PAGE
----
Robinson’s Wimbledon campaign fails to match up

Robinson’s Wimbledon campaign fails to match up


Wimbledon. Tennis. Strawberries and cream. Centre Court. Cliff Richard. Robinson’s Barley Water. Nothing much changes. 

So I was eagerly awaiting what Robinson’s, now owned by soft-drink conglomerate Britvic, would serve up to showcase its involvement in this year’s championship in the brand's 83rd year at SW19. Now I’m not one for backhanded compliments, but I’m seriously impressed with this length of the brand’s continuous participation.

The creative execution forms part of a £1m marketing campaign that includes limited-edition merchandise and packs, sampling activity and a Robinson’s pop-up cafe. It also heralded the launch of a personalisable reusable drinks bottle at Wimbledon as part of Britvic’s ongoing commitment to plastic pollution.

Kevin McNair, GB marketing director at Britvic, in announcing the campaign, was particularly proud of the fact that his organisation had signed up to the UK Plastics Pact, a pioneering agreement designed to keep plastic in the economy and out of the ocean. Nice one Kev.

The Big Idea

Step 1: Book Tim Henman and think, shit, what do we do next, we’ve just paid quite a lot of money for him?

Step 2: Write a try-too-hard-to-be-funny script, the gist of which is a teenage actor on Henman Hill pretending that he mistakes Tim for Andy Murray.

Step 3: Script gets rejected by client for trying too hard to be funny.

Step 4: Add in the brand message that it is thanks to the personalised reusable drinks bottle that the teenage actor will never make that mistake again.

Step 5: Client thinks script is better, but rejects it because it is ‘still missing something’.

Step 6: Killer end scene added where Sir Tim decides to erect a sign that says 'Henman Hill', thereby proving it is his territory and not Murray’s Mound as the teenage actor had thought it was.

Step 7: Script gets reluctantly accepted by client, mainly because the deadline is now looming. Production budget of £25 in third-party costs signed off.

Step 8: Two small tables and a white tablecloth are ‘borrowed’ from the account exec’s Mum’s flat and brought to Henman Hill/Murray Mound. Teenage ‘actor’ hired for minimum wage. Assorted fruits purchased from Tesco Metro on The Broadway in Wimbledon town centre. Robinson’s product couriered over from client.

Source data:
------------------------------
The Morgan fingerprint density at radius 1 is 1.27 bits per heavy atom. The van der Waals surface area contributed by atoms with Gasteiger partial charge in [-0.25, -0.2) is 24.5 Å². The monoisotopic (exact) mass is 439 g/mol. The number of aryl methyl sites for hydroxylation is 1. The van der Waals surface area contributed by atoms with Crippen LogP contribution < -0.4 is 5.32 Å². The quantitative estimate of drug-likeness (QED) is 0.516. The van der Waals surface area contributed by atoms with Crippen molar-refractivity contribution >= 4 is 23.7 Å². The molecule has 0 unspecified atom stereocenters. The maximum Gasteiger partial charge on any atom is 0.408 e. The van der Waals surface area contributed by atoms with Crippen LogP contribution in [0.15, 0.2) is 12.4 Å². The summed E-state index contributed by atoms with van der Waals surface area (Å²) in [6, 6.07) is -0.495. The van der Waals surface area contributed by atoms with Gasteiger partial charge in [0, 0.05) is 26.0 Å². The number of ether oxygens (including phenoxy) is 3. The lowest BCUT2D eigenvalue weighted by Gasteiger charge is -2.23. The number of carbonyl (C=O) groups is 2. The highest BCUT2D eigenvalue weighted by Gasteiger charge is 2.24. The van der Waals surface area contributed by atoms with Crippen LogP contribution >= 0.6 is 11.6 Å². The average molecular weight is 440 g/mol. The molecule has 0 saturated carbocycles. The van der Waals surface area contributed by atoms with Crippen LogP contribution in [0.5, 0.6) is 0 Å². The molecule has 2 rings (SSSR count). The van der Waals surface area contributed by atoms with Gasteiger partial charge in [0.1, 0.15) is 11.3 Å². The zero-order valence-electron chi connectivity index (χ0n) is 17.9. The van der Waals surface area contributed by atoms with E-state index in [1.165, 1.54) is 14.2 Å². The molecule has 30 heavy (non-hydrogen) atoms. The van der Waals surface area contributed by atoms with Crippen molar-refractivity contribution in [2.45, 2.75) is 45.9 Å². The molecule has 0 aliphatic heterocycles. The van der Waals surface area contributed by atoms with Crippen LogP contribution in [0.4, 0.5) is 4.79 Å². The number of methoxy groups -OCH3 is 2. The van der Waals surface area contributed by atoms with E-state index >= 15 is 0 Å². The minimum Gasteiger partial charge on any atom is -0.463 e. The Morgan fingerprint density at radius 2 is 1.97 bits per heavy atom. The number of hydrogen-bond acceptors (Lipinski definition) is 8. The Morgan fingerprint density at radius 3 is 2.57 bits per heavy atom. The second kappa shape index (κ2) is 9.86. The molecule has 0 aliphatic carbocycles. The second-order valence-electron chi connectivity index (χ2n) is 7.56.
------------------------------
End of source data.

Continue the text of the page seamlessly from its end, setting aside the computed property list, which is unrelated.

Step 9: One-minute film is made. It actually is quite amusing and good fun.

Step 10: Film is seeded via Robinson’s social channels, YouTube, Facebook etc, organic and paid for.

Step 11: Editorial coverage is generated for the film to support the release.

What They Did

What they didn’t do is more relevant here. Not a long time before, Robinson’s released a TV ad for its Refresh’d grab and go bottle, one of the key products in its new look range. Rather inappropriately it featured a young woman drinking some Robinson’s Refresh’d through a plastic straw. Said straw then zooms through the biosphere, puncturing various fruits, winding itself around trees, before ending up in a stream of natural water. The taste of natural fruit mixed with fresh water is, you see, what it is trying to communicate here. But it’s almost as if Britvic wanted to create a visual metaphor for what plastic is doing to our environment. It beggared belief really.

Turns out a lot of people thought the same way and Robinson’s had a bit of a crisis on its hands! It still rumbles on. It has dealt with unflattering comments about the ad with a limp stock answer that referred to the straw in the ad as a ‘fantasy paper straw’ (it certainly looks plastic) and stating how it doesn’t actually produce any straws. It still gets comments on Twitter about it and more recently news sites like Ad Turds have weighed in even more aggressively.


The bottom line is I think that Britvic as an organisation probably cares about the environment, because, after all, who doesn’t? But I don’t believe that the commitment is something that is truly embedded in its DNA. And that shows in this one creative example.

If it was really concerned with the future of the planet and its role in it, there is no way it would have let the ad for Refesh’d go out.

Instead it just brushed it off and produced some light-hearted social media content months later for Wimbledon, which didn’t really tackle any environmental issues. For me, it certainly didn’t get anywhere near Kevin McNair’s ambition of showcasing Britvic’s ongoing commitment to tackling plastic pollution. It was just flippant and transient, albeit perhaps mildly amusing.

I’m still a bit perplexed that brands and their agencies don’t quite get it. Brands are completely transparent things these days. You can’t do bad stuff and expect to get away with it, hoping people don’t notice. You could get away with it maybe in the days when Robinson’s first got involved in Wimbledon, but not now.

A smash this idea certainly wasn’t…

In Hindsight

Robinson’s has bags of heritage. It is an iconic brand. There is a lot of love out there for it. Which was evidenced by the fact that although it got stick for the plastic straw double fault, it didn’t get a volley of abuse for it. 

The brand’s access to Tim Henman and the Wimbledon estate puts it in an almost unique position. Surely something a bit more creative could have been done to link those two assets to the brand and its environmental concerns? If it really cared as a brand, it might have used its time with Tim to get a more meaningful message cross. Then it really could have been game, set and match to Robinson’s.

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